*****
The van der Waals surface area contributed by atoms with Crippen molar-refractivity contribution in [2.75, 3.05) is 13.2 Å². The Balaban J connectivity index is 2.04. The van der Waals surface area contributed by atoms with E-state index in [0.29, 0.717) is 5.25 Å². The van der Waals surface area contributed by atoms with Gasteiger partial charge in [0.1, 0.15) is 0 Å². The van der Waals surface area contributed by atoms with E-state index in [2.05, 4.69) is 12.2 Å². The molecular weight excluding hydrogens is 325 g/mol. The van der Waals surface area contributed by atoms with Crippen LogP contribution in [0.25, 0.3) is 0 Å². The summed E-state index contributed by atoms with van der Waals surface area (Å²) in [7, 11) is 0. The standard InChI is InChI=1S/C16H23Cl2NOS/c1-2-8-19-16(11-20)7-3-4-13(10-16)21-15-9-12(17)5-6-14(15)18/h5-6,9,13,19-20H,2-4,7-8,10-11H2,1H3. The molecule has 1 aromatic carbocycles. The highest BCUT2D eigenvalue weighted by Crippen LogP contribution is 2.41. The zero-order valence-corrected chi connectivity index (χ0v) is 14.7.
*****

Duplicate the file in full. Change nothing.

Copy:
The van der Waals surface area contributed by atoms with Crippen molar-refractivity contribution in [2.75, 3.05) is 13.2 Å². The Balaban J connectivity index is 2.04. The van der Waals surface area contributed by atoms with E-state index in [0.29, 0.717) is 5.25 Å². The van der Waals surface area contributed by atoms with Gasteiger partial charge in [0.1, 0.15) is 0 Å². The van der Waals surface area contributed by atoms with E-state index in [2.05, 4.69) is 12.2 Å². The molecular weight excluding hydrogens is 325 g/mol. The van der Waals surface area contributed by atoms with Crippen LogP contribution in [0.25, 0.3) is 0 Å². The summed E-state index contributed by atoms with van der Waals surface area (Å²) in [7, 11) is 0. The standard InChI is InChI=1S/C16H23Cl2NOS/c1-2-8-19-16(11-20)7-3-4-13(10-16)21-15-9-12(17)5-6-14(15)18/h5-6,9,13,19-20H,2-4,7-8,10-11H2,1H3. The molecule has 1 aromatic carbocycles. The highest BCUT2D eigenvalue weighted by Crippen LogP contribution is 2.41. The zero-order valence-corrected chi connectivity index (χ0v) is 14.7.